Jensen pledges support for northern Minnesota mining projects, rolling back regulations
The Republican candidate for governor called for supporting copper-nickel mining in northern Minnesota, a controversial practice that could bring many high-paying jobs to the region but threaten to pollute its water resources.
ST. PAUL — Republican candidate for Minnesota governor Scott Jensen on Thursday rolled out his plan to support “many traditional bedrocks” of northern Minnesota’s economy, including mining and the timber industry, and reduce regulatory burdens to industries.
The Jensen campaign called for supporting copper-nickel mining in northern Minnesota, a controversial practice that could bring many high-paying jobs to the region but threaten to pollute its water resources. Other policies included supporting the timber industry and ending what he called regulatory “micromanagement” of forests.
“I want the people of northern Minnesota to understand that I am 100% in their corner on making sure that their way of life and families are protected,” Jensen said in a statement on the plan. “You cannot have a bigger contrast with Tim Walz and myself than on the issue of promoting and protecting our jobs, especially mining. Tim Walz wants to regulate the profession to death, and I want to let miners mine.”
Jensen made an appearance in the Iron Range cities of Virginia and Eveleth on Thursday along with U.S. Rep. Pete Stauber, a Republican from Hermantown representing the 8th Congressional District, to promote mining. Jensen's plan also includes tax incentives for economically struggling areas and proposed trade training programs.
Democratic-Farmer-Labor Gov. Tim Walz has not said he opposes granting permits for mining projects in northern Minnesota, but has stood by the extensive permitting and environmental evaluation process required for new mines.
In Tuesday’s televised gubernatorial debate , Walz offered a less-than-specific answer about the proposed Twin Metals copper-nickel mine near the Boundary Waters Canoe Area Wilderness, which the Biden administration revoked permits for in January. The decision overturned the Trump administration’s renewal of federal mineral leases in 2019.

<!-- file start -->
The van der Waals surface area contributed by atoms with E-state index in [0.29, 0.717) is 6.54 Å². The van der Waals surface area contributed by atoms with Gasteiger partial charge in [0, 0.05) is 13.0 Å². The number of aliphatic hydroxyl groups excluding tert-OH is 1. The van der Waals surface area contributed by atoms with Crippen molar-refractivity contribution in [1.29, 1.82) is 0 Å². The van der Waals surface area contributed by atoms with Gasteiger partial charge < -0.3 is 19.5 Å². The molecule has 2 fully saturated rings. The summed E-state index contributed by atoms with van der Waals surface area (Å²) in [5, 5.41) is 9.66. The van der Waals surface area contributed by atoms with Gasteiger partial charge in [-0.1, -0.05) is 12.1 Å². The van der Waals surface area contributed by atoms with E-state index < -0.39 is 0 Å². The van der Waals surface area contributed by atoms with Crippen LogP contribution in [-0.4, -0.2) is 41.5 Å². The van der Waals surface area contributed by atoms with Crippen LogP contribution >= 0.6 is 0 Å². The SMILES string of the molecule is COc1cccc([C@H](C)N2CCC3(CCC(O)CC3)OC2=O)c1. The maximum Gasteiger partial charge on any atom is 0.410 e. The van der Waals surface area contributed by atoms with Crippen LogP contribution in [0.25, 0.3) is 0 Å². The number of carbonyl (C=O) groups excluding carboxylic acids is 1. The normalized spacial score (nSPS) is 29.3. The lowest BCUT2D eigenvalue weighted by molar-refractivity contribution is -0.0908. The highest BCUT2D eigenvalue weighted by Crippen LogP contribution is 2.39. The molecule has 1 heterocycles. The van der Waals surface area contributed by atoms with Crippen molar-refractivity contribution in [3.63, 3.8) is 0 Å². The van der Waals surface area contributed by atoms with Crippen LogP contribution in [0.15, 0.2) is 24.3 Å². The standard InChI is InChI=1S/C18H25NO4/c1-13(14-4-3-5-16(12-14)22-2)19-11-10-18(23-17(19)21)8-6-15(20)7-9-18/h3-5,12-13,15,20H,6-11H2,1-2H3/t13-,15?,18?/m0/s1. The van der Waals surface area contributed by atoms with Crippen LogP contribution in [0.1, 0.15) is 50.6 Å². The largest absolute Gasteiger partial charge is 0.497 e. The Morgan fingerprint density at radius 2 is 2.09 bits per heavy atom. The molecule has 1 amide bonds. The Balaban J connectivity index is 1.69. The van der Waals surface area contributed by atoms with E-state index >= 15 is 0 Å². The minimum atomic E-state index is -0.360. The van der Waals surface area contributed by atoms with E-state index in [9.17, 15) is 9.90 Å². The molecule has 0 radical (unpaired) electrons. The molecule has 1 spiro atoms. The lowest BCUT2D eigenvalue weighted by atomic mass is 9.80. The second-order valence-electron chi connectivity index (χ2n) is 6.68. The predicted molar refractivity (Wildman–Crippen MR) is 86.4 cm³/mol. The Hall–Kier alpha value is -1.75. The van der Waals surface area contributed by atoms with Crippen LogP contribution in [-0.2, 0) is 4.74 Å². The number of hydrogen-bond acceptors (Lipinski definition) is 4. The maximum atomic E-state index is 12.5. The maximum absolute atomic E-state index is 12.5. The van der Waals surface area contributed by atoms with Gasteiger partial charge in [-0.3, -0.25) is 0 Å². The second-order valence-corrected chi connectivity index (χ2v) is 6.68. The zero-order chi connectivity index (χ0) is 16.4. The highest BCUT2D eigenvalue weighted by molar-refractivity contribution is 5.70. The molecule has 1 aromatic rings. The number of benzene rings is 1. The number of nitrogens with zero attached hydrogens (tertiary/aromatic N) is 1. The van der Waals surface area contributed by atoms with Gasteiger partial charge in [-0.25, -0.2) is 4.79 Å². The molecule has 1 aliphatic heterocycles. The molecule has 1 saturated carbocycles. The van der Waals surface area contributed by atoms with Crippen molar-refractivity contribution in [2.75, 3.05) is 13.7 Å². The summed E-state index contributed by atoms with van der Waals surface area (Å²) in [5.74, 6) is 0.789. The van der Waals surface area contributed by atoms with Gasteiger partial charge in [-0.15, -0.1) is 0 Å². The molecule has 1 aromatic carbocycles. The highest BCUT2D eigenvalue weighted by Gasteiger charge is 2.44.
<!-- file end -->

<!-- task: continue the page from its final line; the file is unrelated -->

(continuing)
Asked if he would support the Twin Metals mine if the federal government reinstated permitting for the project, Walz said he would follow federal environmental guidance but did not directly answer the question. Jensen said he would back the project.
New mines in Northeastern Minnesota have not enjoyed majority support in the state in recent years, with a 2020 Minnesota Public Radio/Star Tribune poll showing 60% of Minnesotans opposing new projects near the Boundary Waters.
Walz made a stop on the Iron Range earlier in October, meeting with two employers to highlight investments expanding job opportunities in the region. Stops included solar equipment manufacturer Heliene USA in Mountain Iron and U.S. Steel’s Keetac mine in Keewatin, which recently announced it would be getting a $150 million upgrade to its taconite pellet production capabilities.
Other environmental and regulatory issues in Jensen’s plan include a pledge not to interfere with pipeline projects. The Walz administration sued to block Enbridge’s controversial Line 3 replacement project in 2019, though the governor later expressed support.
“I think I have a very progressive environmental record, but I’m also a realist, and we need to move oil, and we need to move it safely,” Walz said in a 2021 interview with the Duluth News Tribune Editorial Board. “So, I said, we are going to replace an aging pipeline because that's what the law says. (The project has) stood up in court.”
Jensen in his plan also backed the continued operation of the Boswell Energy Center, a coal-fired power plant in Cohasset in Itasca County, northwest of Grand Rapids. Operator Minnesota Power is set to shut down one coal-fired generator by 2030 and convert the other to non-coal by 2035. But state regulators have suggested the utility retire the coal plants five years earlier.
Beyond regulatory and environmental issues, Jensen’s plan includes promoting capital investments in areas suffering economic hardship, as well as providing tax credits for job creators and creating tax-free zones to promote economic development. The plan also calls for partnerships between K-12 schools, state colleges, unions and employers to create a pipeline for workers interested in trades.